We have a postfix server with courier mailboxes for our organization. Some members want to use Google apps for business which we have set up as the primary mailser to receive mail and to then forward them to our mailserver where we keep a copy of all mailboxes. We need the mailboxes on our server since not everyone is using google apps for business. Postfix is still set up to send out mails from our domain which makes sense to maintain because of spam reputation etc. The issue is that emails send from the postfix server dont make it to google apps for business as postfix recognizes that the mailbox also exists locally and just delivers them there instead of sending them to the mailserver registered as the mx record. Some research and this question suggests that this problem can be solved by setting up one postfix instance to send mail and a separate instance to receive mail.

The question is: what is the easiest way to set the second instance (mail sender) to authenticate against the first instance (mail receiver).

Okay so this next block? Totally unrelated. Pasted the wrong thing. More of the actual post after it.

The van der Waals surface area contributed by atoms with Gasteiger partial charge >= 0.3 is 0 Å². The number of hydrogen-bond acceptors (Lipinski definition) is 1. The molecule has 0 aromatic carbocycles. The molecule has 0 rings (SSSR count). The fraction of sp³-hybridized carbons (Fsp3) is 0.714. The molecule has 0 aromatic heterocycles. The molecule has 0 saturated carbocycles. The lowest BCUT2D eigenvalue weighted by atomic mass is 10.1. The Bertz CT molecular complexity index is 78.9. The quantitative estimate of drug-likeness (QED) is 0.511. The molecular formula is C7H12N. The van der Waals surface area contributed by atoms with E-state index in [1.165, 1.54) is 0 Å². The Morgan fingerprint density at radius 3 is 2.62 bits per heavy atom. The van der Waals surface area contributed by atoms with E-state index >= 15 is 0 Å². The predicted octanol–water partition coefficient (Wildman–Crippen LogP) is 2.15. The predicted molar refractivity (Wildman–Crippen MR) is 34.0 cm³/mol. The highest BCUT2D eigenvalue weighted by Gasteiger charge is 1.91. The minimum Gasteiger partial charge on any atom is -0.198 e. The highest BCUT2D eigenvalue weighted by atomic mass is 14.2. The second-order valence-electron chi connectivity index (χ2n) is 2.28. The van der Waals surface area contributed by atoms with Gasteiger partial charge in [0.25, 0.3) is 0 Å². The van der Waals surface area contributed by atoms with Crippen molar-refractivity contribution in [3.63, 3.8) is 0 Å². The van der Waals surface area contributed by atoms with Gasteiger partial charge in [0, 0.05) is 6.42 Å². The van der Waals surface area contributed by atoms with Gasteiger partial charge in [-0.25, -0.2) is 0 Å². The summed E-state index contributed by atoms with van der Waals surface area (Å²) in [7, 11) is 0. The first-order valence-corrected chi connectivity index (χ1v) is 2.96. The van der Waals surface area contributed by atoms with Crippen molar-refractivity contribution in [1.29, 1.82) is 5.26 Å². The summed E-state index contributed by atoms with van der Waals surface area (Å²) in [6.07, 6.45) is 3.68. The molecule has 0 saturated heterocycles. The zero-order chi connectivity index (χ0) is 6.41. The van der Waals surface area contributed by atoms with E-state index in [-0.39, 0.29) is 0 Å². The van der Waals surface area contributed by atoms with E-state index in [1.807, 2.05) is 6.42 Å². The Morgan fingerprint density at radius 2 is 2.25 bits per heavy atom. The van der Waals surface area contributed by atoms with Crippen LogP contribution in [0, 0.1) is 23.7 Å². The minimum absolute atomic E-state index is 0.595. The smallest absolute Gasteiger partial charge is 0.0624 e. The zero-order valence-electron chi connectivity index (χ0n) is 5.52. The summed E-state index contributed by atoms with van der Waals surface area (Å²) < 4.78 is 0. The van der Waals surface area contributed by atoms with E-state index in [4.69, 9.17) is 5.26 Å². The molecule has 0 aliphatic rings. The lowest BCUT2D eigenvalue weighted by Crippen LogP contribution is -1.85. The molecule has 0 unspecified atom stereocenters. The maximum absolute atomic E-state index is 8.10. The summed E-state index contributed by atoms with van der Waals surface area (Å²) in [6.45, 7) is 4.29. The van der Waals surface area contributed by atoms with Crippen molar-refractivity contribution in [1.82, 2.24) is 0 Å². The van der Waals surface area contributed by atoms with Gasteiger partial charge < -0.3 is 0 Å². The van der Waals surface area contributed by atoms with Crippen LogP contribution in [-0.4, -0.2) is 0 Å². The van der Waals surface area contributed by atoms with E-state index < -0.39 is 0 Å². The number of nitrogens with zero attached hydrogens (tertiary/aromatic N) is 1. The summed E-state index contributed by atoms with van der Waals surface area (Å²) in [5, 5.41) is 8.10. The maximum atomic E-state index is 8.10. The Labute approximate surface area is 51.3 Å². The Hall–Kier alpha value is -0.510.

As Postfix doesn't internally have other authentication than the network address based, it has only support for SASL authentication and uses external SASL providers, like Dovecot.

Both of the linked articles has examples of using UNIX sockets for the communication between Postfix and the SASL provider. If you use TCP sockets, instead, you'll gain the ability to use SASL provider from different server, i.e. both servers can use the same Dovecot for authentication.

If the servers aren't directly on the same secure (internal) network, you probably want to setup a VPN between them rather than allowing SASL authentication over the Internet; that would be a real security risk!

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